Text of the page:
All about Atopic dermatitis
Atopic dermatitis (AD), or atopic eczema, is a non-contagious chronic, inflammatory disease of the skin.
The treatment of atopic dermatitis (AD) is mainly focused on the daily practice of basic skin care, aside from the use of topical anti-inflammatory agents, phototherapy and systemic immunomodulators. The main objectives of the management of atopic dermatitis (AD) include treatment and prevention of outbreaks, and reparation and maintenance of the skin barrier. The course of the disease is different for each patient with AD, and therefore treatments must be individualized bearing in mind patient factors, such as age or adherence, or disease factors, such as extension, distribution, acute outbreaks or chronic disease.
For the treatment of AD, there are several measures and different agents that can be administered to consider:
- Emollients for dry skin.
- Topical or sistemical anti-inflammatory or immunomodulatory therapy for eczema/inflammation.
- Disinfectants in case of a bacterial infection.
Despite using all of them, due to the complex physiopathology of atopic pruritus it may persist, so symptomatic antipruritic therapies will be necessary.
A. Treatment of xeroderma (dry skin)
General daily skin care for AD includes:
The use of emollients in the management of atopic dermatitis is pivotal. They should be applied several times a day, and a systematic use has been shown to reduce the need for corticosteroid creams. The main reason for intensive use of an emollient is its ability to increase the hydration of the epidermis, mainly by reducing the evaporation, as it acts as an occlusive layer on the top of the skin. As such, emollients have no direct effect on the course of the eczema. However, the appearance of the skin is enhanced, and itching is reduced.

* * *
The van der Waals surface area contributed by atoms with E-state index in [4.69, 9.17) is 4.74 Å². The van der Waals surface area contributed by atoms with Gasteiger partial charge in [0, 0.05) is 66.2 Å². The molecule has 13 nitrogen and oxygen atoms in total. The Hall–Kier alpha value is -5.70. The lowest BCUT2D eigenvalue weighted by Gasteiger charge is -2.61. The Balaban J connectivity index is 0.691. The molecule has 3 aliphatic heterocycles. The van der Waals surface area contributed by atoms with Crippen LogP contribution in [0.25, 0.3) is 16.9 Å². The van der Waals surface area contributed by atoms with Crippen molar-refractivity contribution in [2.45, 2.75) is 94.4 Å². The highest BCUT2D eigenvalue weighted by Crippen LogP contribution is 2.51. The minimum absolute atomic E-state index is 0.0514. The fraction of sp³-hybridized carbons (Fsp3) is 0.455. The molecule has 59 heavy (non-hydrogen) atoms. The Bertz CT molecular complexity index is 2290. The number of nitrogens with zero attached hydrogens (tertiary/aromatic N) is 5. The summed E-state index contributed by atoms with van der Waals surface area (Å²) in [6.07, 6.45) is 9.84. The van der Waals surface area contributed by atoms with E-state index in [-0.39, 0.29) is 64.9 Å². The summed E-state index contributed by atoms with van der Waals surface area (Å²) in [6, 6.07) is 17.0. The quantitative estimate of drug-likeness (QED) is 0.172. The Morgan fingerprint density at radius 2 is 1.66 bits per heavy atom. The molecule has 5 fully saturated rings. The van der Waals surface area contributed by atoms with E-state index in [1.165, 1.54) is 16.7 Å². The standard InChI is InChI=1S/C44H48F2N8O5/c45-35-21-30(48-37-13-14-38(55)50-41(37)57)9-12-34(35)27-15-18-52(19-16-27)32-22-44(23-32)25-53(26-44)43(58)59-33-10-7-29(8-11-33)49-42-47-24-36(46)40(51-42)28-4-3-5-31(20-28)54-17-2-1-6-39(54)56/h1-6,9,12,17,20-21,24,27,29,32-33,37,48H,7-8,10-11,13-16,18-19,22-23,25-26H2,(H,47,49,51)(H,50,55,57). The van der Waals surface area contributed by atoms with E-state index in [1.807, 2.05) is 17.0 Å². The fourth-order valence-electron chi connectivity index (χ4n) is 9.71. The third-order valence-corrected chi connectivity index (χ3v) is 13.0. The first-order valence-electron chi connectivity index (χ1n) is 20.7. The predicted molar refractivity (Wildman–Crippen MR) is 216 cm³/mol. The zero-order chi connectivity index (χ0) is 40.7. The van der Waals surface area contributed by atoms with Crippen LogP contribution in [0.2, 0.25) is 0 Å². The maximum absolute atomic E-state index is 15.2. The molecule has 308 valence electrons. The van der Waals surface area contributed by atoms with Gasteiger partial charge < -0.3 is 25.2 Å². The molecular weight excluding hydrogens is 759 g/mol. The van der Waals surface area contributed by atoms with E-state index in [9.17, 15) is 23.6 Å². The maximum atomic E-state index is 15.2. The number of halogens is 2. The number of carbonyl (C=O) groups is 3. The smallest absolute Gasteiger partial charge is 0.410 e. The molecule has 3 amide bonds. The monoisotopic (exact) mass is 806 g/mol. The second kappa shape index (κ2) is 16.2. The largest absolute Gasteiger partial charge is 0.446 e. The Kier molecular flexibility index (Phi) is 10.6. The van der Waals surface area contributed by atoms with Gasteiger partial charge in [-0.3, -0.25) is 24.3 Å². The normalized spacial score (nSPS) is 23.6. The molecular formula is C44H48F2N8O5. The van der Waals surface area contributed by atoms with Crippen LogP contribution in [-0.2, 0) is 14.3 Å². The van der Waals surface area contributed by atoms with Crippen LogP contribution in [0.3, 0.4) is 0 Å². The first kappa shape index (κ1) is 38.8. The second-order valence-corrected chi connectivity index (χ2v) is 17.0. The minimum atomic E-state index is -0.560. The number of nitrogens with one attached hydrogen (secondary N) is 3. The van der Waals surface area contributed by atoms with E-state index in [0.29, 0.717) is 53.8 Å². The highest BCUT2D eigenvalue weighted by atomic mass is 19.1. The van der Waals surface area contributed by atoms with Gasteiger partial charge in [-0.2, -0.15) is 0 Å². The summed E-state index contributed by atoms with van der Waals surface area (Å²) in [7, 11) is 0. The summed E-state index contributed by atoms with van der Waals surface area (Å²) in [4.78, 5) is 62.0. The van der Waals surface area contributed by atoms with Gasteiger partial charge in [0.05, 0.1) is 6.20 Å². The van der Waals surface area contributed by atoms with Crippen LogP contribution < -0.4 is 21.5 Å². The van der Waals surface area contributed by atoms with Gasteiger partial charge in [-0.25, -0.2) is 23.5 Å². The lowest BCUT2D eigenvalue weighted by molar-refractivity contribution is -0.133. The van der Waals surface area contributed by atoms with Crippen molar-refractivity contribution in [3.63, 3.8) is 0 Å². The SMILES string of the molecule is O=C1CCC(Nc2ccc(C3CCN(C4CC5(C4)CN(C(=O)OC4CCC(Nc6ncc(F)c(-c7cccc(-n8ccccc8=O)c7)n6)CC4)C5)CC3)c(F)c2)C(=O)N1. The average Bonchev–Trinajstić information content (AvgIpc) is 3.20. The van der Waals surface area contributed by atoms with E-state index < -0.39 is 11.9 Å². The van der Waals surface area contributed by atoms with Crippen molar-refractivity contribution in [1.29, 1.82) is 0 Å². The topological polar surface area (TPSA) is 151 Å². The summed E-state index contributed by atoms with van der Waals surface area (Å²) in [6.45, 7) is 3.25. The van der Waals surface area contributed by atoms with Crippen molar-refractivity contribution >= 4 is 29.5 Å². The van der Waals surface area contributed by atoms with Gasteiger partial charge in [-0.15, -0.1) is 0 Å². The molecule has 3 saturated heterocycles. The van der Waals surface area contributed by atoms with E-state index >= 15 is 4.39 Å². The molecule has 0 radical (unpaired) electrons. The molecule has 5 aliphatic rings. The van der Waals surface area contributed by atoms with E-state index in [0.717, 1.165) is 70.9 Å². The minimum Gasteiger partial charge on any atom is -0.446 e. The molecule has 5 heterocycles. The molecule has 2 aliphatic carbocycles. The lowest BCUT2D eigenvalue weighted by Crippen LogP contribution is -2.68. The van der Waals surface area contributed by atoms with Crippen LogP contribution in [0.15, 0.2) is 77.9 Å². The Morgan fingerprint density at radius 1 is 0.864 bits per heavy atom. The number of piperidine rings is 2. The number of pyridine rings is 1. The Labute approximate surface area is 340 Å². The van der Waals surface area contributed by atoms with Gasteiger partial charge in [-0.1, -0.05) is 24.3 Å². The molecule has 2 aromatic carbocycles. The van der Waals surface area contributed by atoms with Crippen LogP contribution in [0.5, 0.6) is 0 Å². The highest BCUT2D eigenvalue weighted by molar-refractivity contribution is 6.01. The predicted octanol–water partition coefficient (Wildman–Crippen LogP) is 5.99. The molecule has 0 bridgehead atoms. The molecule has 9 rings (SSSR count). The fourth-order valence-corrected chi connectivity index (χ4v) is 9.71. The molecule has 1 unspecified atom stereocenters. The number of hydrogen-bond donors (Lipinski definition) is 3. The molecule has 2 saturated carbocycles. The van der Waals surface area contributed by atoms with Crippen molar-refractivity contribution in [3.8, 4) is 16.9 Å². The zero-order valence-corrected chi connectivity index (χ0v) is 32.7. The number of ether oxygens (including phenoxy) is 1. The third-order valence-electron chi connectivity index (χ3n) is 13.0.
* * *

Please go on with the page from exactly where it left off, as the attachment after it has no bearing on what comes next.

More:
The choice of emollient depends on the individual patient. It is generally recommended that a thick (with a high fat content) cream or ointment is used for the driest skin, whereas creams and lotions with a higher water content are used only for very mild eczema. Such creams must be applied several times a day because of their rapid absorption into the skin. It is important to recommend an emollient without perfume or other potential allergens as they may provoke secondary allergic sensitization. Those with chronic, dry eczema benefit from tar preparations in the form of creams and occlusive bandages.
II. Bathing and showering practices, including bath additives
Bathing or showering daily, for about 5-10 minutes, may hydrate the skin and remove scales, crusting, irritants and allergens, which may be useful for patients with AD. However, letting water evaporate from the skin will cause a higher loss of transepidermal water, so it is recommended to apply moisturisers shortly after bathing or showering to keep the skin well hydrated.
If any area of the skin is significantly swollen, it is recommended to soak it in running water for 20 minutes, and then immediately apply an anti-inflammatory pharmacological treatment, such as CTs, without drying it with a towel. This technique is called "Soak and Seal," and it may improve the response in cases where only applying a topical antiinflammatory is not appropriate.
It is recommended to limit the use of cleansers without soap containing low or neutral pH, or that are hypoallergenic or unscented.
III. Wet wrap therapy